Tag Archives: social interactions

Homo economicus is (mostly) dead

Source: Economists.com/blogs/freeexchange.

Source: Economists.com/blogs/freeexchange.

Do I detect a change in the winds of mainstream economics?

A recent article in the Economist gives me hope. It suggests that ideas of non-rational, adaptive, and distributed decision-making – which have been topics of research in agent-based modeling, psychology, neuroscience, anthropology, and behavioral economics for some time – are now starting to seep into the consciousness of mainstream economics.

Describing Daniel McFadden’s recent work titled “The New Science of Pleasure“, the article details how concepts from psychology, such as prospect theory, are casting renewed doubt on the validity of mainstream economics’ hallmark theory of consumer choice. Indeed, mainstream economic theory has come under fire recently in the wake of economic recession stemming from “irrational” financial decisions, which many economists failed to predict or reconcile with their models and theories.

In all fairness, many mainstream economists would readily offer that their models are unrealistic in many ways, and are useful for understanding how economic systems tend towards rationale outcomes in the long-term. True enough. What this article argues, however, is that the assumptions that underlie mainstream economic models and theory can also lead to unrealistic worldviews and policy recommendations.  For example, ‘more choice is good’, but sometimes this can lead to sub-optimal (i.e. not rational) choices because the consumer is overwhelmed with options. From the article, “Explicitly modelling the process of making a choice might prompt economists to take a more ambiguous view of an abundance of choices.”

And this line of reasoning leads to agent-based modeling as a potential tool to understand how choices are made: what psychological elements influence decisions, how those psychological influence vary with individual heterogeneity characteristics, and how decisions are enacted into behavior.

A parting shot from the article: “This is undoubtedly messier than standard economics. So is real life.”

Agent-Based Models in the Real World

thought_process1A recently published News Feature in Proceedings of the National Academy of Sciences by Robert Frederick, titled Agents of Influence, discusses the advancing state of agent-based models (ABMs) and their growing use to inform business and policy decisions. Businesses are employing ABMs to find new efficiencies in complex supply chains, and research efforts to create million-agent models of the economy may soon offer insight into the dynamics of our financial systems and broader economy.

What I like most about this article is that it illustrates how ABMs and complexity thinking are beginning to make their way out of academics and into the real world. A recent example is how Southwest Airlines used ABMs to find more efficient cargo shipping routes, saving the airline millions of dollars. ABMs as virtual laboratories are getting attention, too. The article describes how these models enable decision-makers to explore the consequences of particular business or policy decisions though a range of possible scenarios.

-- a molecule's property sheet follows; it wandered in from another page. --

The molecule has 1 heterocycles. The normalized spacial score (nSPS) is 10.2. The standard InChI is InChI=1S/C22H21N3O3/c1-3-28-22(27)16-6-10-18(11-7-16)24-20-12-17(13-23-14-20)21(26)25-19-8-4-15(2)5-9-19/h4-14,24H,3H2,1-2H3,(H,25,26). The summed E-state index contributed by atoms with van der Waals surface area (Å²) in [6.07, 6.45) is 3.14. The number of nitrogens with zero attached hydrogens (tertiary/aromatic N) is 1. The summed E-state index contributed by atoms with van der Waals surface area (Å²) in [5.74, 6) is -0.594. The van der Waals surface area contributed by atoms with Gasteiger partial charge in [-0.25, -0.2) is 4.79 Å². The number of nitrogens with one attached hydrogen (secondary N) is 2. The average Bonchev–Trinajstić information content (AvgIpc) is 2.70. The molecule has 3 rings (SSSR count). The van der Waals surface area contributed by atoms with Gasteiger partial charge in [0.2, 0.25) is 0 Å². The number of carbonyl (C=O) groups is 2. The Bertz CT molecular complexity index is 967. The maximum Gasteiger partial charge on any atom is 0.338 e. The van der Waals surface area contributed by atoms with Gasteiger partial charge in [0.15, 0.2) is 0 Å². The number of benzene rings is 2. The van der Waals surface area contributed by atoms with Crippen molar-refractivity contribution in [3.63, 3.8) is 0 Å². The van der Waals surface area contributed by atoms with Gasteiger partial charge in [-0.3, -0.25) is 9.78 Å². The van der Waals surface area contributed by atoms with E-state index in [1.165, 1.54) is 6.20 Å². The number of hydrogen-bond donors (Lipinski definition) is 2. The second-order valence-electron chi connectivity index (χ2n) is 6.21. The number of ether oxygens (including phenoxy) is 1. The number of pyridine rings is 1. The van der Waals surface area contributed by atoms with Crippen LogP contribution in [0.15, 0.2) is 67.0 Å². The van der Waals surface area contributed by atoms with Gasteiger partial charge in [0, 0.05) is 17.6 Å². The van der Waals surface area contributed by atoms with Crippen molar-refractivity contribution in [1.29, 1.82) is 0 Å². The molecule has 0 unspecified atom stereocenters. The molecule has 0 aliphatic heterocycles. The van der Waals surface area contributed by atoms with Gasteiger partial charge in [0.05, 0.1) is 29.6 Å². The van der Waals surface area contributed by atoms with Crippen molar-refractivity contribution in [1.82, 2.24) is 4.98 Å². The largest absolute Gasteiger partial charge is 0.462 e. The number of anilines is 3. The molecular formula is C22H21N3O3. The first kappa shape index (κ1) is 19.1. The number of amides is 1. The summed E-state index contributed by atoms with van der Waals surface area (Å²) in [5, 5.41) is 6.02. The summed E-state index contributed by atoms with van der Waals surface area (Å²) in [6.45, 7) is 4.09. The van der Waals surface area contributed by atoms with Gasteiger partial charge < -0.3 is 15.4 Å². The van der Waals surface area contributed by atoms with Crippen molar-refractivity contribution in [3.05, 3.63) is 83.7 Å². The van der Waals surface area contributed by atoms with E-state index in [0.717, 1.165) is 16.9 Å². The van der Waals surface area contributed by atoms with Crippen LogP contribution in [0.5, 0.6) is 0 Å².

The message is clear: representing heterogeneous, distributed decision-making creates more realistic models, and is enabling researchers, businesses, and policy-makers to navigate complex systems like never before.

Importantly, Frederick does not shy away from the limitations of such models. What is gained in realism by using ABMs often comes at the cost of having to make numerous simplifying assumptions about human behavior. After all, an ABM is only as good as its description of human decision-making processes, which are notoriously unpredictable.

A great closing quote: “Ultimately, … none of these [ABMs] will offer iron-clad predictions, because they have to make simplifying assumptions about human behavior. The true test will be whether those assumptions, and the resulting outputs of the models, convince policymakers to act on their advice.”

About the Agent-Based Virutal Labs (ABVLs) blog

Welcome to the Agent-Based Virtual Labs blog!Landscape_fig

This blog will cover issues relating broadly to the social, economic, and cultural interactions that are  changing the planet’s surface and climate. In particular, these issues will be explored with posts relating to agent-based modeling (ABM), and how ABMs can be used as virtual laboratories to ask questions about peoples’ motivations for observed behaviors that would be impossible to ask any other way. Along the way, topics informing the creation, use, and testing of ABMs will be included, as well as my areas of application of ABVLs such as land-use change, livelihoods in developing countries, and sustainability.

This blog will also be a hub of information for those interested in ABMs or my subject areas of interest. Following the navigation menu will lead you to collections of links for learning and teaching resources, other ABVLs-relevant blogs, and my research topics. Also, at regular intervals, posts will appear that contain an annotated list of links dedicated to topics ‘trending’ in the ABVLs world.

I hope you enjoy and please drop me a line!